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Einojuhani RAUTAVAARA (b.1928)
Isle of Bliss (1995) [11.47]
Piano Concerto No. 2 (1989) [23.39]
Piano Concerto No. 3 Gift of Dreams (1998) [26.39]
Laura Mikkola (piano)
Netherlands Radio Philharmonic Orchestra/Eri Klas
rec. Netherlands Radio Studios, Hilversum, 12-15 Nov 2002 DDD
NAXOS 8.557009 [62.06]

Rautavaara's stylistic pilgrimage took him from a folksy Sibelian directness of utterance through the serial 'forest' and back out into the melodic sunlight.

Isle of Bliss is an example of his re-emergence from the obsession with serial techniques. It is based on a poem, 'Home of the Birds' by Aleksis Kivi (1834-72). Kivi's poetry also inspired Sibelius. This 11 minute piece looks back to the ecstatic melodic flow of the string writing in Cantus Arcticus. It is an intensely romantic hybrid of Delius yet always mobile not static and a pressing Sibelian vigour. Towards the close Rautavaara's writing is reminiscent of Roy Harris; not least in the luminous use of the vibraphone.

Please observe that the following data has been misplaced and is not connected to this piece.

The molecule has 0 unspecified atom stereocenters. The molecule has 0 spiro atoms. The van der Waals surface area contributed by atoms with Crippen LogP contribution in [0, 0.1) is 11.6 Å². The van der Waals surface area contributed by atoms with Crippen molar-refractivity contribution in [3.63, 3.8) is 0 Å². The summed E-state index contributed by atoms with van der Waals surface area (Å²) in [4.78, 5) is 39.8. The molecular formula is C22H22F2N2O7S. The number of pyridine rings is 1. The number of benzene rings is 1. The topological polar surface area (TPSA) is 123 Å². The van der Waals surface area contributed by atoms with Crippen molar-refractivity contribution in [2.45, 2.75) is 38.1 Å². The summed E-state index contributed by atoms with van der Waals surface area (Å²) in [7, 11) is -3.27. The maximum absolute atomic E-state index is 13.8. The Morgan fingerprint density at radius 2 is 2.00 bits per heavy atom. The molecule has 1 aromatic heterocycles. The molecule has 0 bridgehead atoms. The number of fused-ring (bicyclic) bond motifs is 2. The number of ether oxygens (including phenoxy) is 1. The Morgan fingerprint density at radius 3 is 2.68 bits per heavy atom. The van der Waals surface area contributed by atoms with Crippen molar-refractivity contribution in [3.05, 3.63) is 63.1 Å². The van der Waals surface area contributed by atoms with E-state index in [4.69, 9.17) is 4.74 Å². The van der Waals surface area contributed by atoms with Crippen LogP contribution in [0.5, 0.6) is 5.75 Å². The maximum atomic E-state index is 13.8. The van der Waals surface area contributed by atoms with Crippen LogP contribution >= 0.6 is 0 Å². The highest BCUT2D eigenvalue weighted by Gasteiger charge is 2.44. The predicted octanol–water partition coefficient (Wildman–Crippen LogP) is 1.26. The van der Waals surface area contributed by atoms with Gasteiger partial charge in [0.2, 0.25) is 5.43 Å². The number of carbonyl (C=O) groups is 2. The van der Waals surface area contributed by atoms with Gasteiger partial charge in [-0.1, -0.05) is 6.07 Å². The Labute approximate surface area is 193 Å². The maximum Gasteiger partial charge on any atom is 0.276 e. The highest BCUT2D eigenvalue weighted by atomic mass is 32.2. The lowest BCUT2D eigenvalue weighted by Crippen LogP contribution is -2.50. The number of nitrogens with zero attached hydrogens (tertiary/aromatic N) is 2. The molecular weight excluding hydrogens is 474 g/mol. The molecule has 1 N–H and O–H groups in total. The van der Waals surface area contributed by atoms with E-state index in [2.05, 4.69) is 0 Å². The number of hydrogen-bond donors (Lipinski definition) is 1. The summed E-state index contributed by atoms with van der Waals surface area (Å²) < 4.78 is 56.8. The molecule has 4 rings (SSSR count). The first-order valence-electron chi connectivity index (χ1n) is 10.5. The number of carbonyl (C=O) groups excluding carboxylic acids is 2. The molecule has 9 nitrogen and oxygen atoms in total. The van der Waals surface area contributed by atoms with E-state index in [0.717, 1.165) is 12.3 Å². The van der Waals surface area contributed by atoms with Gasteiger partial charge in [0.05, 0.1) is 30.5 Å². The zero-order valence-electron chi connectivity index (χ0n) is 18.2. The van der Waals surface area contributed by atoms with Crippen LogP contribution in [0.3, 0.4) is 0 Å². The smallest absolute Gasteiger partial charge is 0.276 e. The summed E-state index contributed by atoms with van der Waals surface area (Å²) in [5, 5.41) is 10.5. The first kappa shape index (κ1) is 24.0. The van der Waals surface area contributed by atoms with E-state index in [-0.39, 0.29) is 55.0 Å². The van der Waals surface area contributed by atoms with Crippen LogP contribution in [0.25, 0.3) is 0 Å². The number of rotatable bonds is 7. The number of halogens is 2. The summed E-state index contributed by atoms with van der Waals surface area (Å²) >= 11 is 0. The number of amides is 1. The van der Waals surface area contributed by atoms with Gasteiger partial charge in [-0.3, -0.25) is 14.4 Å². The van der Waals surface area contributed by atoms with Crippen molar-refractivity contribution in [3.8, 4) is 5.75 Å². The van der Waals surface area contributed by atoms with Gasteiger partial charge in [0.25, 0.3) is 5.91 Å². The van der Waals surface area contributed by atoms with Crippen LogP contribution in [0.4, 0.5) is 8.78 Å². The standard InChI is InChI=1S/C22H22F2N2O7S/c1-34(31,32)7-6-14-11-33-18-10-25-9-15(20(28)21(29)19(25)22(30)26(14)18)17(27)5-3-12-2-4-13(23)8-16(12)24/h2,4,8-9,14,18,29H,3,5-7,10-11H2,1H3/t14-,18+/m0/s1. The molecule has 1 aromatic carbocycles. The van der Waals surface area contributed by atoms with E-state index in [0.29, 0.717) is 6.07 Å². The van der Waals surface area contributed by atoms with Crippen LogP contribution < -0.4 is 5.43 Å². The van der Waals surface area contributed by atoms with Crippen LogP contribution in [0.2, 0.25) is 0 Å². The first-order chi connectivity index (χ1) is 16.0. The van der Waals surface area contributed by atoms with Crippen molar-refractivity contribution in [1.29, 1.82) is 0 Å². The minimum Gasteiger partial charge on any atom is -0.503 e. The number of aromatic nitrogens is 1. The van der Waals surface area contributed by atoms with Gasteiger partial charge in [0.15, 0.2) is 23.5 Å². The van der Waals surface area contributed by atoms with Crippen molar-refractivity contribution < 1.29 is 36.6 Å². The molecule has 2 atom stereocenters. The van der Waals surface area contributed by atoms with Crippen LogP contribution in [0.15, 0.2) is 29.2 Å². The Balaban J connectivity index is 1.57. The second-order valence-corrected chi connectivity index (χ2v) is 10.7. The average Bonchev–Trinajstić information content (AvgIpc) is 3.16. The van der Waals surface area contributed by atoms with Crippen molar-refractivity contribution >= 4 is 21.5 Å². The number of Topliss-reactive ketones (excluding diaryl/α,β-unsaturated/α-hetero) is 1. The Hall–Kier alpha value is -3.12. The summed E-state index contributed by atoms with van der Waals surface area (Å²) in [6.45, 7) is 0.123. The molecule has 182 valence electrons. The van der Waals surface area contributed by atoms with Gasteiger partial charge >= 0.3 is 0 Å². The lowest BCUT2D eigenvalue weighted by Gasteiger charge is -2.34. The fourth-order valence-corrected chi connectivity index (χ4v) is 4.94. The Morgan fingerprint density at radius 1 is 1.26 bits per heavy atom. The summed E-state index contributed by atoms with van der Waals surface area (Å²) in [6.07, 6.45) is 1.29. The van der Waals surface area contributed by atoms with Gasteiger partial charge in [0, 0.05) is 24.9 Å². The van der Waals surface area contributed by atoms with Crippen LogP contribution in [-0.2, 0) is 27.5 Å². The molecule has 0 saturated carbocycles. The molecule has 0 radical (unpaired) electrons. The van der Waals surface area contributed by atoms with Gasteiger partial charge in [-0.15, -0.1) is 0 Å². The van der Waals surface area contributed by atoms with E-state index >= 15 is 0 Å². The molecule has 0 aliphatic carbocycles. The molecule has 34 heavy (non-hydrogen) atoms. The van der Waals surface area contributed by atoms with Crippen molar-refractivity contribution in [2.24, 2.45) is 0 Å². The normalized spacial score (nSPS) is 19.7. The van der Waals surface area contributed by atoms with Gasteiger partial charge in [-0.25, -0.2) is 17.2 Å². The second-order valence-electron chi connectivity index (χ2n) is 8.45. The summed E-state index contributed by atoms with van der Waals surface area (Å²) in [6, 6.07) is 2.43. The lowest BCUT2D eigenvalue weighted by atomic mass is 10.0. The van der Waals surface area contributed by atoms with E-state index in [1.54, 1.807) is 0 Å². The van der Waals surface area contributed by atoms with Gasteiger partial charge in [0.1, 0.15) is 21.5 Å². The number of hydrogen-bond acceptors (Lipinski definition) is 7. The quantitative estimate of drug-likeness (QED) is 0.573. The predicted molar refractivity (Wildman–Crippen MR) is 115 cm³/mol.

The Third Piano Concerto was written for Ashkenazy who played and directed it with the Helsinki Phil in 1999. The first and third of the three movements are a tumultuous ecstatic continuum, calming and animated by turns and continuing the lucid light-suffused mood of Isle of Bliss. The central adagio assai verges on the sentimental with a mood close to that of John Ireland in the Ballade and the Legend for piano and orchestra and of Bliss in the Piano Concerto.

The Second Piano Concerto, written for Ralf Gothoni, is quite a different proposition. It is in three continuously played movements - here tracked separately. Richard Whitehouse, in his admirably supportive sleeve-note, tells us that serial technique is employed but this is just as clearly a work caught on the cusp between the avant-garde and unfiltered melodic address to the greater audience. The central part of the In Viaggio first movement depoys most of the arsenal of modernistic characteristics which carry over into the Sognando e libero (tr.6) and Uccelli sulle passioni (tr.7). That last movement uses the ultra-modern in a deeply poetic way reminding me John Foulds' 1930s masterpiece The Dynamic Triptych for piano and orchestra.

Snap up this outstanding bargain. The Isle of Bliss and the Third Concerto will present no obstacles to appreciation. The Second Concerto requires persistence - stiffen the sinews.

Rob Barnett

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